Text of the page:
Monday, February 23, 2015

Some Thoughts on Voice

A lot of querying authors ask me what I mean when I say that I didn’t connect with their voice. “Does that mean you don’t like my characters? Do you just not like my story? Are you saying I should just give up this writing thing because VOICE?”*

No, no, and absolutely not! You can write an extraordinary story that has complex, personable characters, and still not have a writing voice that pleases everyone. And it’s definitely something you can work on if you've noticed that enough people have trouble connecting with it. In fact, I often recommend that authors do a round of revision where they focus solely on how their voice is rendered. But I digress—for now, let’s talk about what I think a great voice entails.

In general, your voice should have integrity. It should have some measure of wisdom. It should give your readers the impression that you’re trustworthy. It should bolster the aura of the story you which to tell. At the bare minimum, it should resonate in some meaningful way. If your book is written in the first person POV, your voice should capture the very essence of your protagonist. And therefore, it absolutely has to be authentic and captivating, and it has to have personality! You don’t want to tell your story in a dull, humdrum way when you can be more engaging and dynamic. And of course, your voice should also remain consistent throughout the book.

I don’t think a great voice necessarily has to be bold and assertive. Many authors make this mistake when they revise for voice, and it can be disastrous if it feels forced and artificial. Your voice can be charming and composed, and have a quiet, restrained beauty to it, as long as it has weight and purpose.

It’s difficult to talk about voice without drowning in generalities, so I thought I’d provide an example. Here’s a gorgeous quote from THE PASSION by Jeannette Winterson:

“I didn’t know what hate felt like, not the hate that comes after love. It’s huge and desperate and it longs to be proved wrong. And every day it’s proved right it grows a little more monstrous.”

Here’s something I just whipped up to serve as a counterpoint to Winterson’s quote (it also demonstrates why I should never, ever be a writer):

“I didn’t know how it felt to hate someone after having once loved them. It is overwhelming. It exists despite myself. It is frustrating that it continues to exist, and it gets worse when I try to suppress it.”

And here's a very technical interpretation of the first sentence:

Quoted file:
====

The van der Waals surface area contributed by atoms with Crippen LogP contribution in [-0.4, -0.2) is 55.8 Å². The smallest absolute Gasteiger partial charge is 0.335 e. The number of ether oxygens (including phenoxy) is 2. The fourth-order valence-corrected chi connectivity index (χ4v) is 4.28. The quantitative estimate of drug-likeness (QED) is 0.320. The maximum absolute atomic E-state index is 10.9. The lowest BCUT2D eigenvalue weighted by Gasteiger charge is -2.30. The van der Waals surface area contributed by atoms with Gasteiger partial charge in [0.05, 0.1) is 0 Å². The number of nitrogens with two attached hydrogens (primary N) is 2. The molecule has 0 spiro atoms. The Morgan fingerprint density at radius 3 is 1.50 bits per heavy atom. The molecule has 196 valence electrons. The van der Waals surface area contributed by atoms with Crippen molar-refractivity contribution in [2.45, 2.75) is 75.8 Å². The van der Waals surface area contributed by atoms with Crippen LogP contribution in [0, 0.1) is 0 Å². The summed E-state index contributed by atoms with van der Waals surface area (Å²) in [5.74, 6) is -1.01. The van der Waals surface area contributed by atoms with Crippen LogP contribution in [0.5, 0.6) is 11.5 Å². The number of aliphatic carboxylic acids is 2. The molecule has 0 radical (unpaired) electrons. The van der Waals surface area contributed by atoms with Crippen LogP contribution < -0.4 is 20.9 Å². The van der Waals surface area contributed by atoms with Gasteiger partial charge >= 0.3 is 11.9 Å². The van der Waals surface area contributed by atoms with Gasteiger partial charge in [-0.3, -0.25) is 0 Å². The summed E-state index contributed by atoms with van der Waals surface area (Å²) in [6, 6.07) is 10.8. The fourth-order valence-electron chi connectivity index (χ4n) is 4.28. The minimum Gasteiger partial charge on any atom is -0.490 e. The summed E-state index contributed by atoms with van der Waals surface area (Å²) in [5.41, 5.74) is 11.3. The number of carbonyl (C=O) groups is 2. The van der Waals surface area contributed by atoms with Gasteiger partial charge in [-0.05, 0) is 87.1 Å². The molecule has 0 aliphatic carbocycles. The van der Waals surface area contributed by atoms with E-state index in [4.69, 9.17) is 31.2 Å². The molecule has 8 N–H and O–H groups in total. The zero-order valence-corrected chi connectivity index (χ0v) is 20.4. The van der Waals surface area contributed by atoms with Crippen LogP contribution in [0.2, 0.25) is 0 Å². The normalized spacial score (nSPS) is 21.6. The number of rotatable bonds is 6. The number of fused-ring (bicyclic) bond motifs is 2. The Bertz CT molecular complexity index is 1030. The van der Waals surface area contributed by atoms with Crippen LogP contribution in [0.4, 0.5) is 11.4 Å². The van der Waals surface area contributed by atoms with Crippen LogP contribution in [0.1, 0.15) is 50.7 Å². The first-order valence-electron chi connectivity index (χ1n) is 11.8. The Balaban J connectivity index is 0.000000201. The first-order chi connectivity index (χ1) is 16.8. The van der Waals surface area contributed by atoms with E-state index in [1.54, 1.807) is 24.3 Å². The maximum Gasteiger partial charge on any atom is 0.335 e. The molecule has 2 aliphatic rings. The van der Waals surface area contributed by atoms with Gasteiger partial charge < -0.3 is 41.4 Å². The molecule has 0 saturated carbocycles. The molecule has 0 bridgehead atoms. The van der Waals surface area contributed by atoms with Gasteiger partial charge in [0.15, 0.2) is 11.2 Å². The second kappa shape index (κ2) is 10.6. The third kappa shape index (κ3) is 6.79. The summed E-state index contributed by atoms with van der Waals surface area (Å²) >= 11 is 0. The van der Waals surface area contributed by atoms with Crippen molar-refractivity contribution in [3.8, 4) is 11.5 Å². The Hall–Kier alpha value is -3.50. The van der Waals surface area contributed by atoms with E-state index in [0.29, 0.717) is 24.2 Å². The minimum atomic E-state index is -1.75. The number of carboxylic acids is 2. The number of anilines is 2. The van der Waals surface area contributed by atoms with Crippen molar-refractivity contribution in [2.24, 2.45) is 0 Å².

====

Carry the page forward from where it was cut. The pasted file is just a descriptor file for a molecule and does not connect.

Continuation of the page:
"Hating someone you previously loved was a feeling I was not previously familiar with."

There's such a difference in the voices here. Winterson's voice is moving and heartfelt; it gives you a real sense of how devastating this experience has been for her. My voice is terse and robotic in comparison (and I sound rather stoic, don't I?) Both of these voices could work well in different contexts and for different stories, and that's why voice is so subjective. But I think it's safe to say that the voice in the third version has no personality or verve. It's dull and stirs little to no emotion, especially given the subject matter. And this is definitely the sort of thing you want to avoid. 

If you’re still not sure what on earth I’m talking about, just pick up your favorite book and read it aloud. You hear that? That's the voice! Ask yourself what compels you to trust it, what draws you to it. It’s hard to put in words, but when you realize you enjoy the writing itself as much as you enjoy the story, you know you’re in the presence of a voice that appeals to you.

*I'm paraphrasing here, but you get my drift.

 Saba Sulaiman is a literary agent at Talcott Notch Literary Services, a boutique agency located in Milford, CT. She's looking to build her client list in a variety of genres (because that's the beauty of agenting - see website for details.) Captivating storytelling with characters who are smart and wierd adn wonderful engage in meaningful relationships that evolve over time is what makes her world spin. She's an unapologetic advocate for all things Bollywood and she really, really just loves soup.
Where to find Saba: Website, Twitter

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